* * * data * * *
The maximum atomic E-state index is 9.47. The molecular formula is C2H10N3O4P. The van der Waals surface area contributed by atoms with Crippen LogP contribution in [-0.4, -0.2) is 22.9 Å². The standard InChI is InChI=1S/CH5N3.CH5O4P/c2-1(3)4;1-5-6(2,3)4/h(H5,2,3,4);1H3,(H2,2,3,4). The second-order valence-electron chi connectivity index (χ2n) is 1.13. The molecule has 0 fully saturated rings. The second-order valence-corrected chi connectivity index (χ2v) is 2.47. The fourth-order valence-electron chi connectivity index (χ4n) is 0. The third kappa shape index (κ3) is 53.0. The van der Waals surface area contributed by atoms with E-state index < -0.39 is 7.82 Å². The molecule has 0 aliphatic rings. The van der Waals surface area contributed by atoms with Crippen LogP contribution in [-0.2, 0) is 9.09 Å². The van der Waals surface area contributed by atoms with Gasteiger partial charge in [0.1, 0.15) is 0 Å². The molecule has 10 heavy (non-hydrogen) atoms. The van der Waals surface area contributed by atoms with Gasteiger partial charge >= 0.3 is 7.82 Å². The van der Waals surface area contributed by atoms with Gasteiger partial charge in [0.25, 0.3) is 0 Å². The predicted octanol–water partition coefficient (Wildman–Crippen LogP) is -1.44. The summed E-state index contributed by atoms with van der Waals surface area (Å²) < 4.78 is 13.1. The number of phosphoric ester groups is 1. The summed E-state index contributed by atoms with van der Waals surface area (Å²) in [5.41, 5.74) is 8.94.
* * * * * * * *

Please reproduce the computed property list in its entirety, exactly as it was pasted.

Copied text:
The maximum atomic E-state index is 9.47. The molecular formula is C2H10N3O4P. The van der Waals surface area contributed by atoms with Crippen LogP contribution in [-0.4, -0.2) is 22.9 Å². The standard InChI is InChI=1S/CH5N3.CH5O4P/c2-1(3)4;1-5-6(2,3)4/h(H5,2,3,4);1H3,(H2,2,3,4). The second-order valence-electron chi connectivity index (χ2n) is 1.13. The molecule has 0 fully saturated rings. The second-order valence-corrected chi connectivity index (χ2v) is 2.47. The fourth-order valence-electron chi connectivity index (χ4n) is 0. The third kappa shape index (κ3) is 53.0. The van der Waals surface area contributed by atoms with E-state index < -0.39 is 7.82 Å². The molecule has 0 aliphatic rings. The van der Waals surface area contributed by atoms with Crippen LogP contribution in [-0.2, 0) is 9.09 Å². The van der Waals surface area contributed by atoms with Gasteiger partial charge in [0.1, 0.15) is 0 Å². The molecule has 10 heavy (non-hydrogen) atoms. The van der Waals surface area contributed by atoms with Gasteiger partial charge >= 0.3 is 7.82 Å². The van der Waals surface area contributed by atoms with Gasteiger partial charge in [0.25, 0.3) is 0 Å². The predicted octanol–water partition coefficient (Wildman–Crippen LogP) is -1.44. The summed E-state index contributed by atoms with van der Waals surface area (Å²) < 4.78 is 13.1. The number of phosphoric ester groups is 1. The summed E-state index contributed by atoms with van der Waals surface area (Å²) in [5.41, 5.74) is 8.94.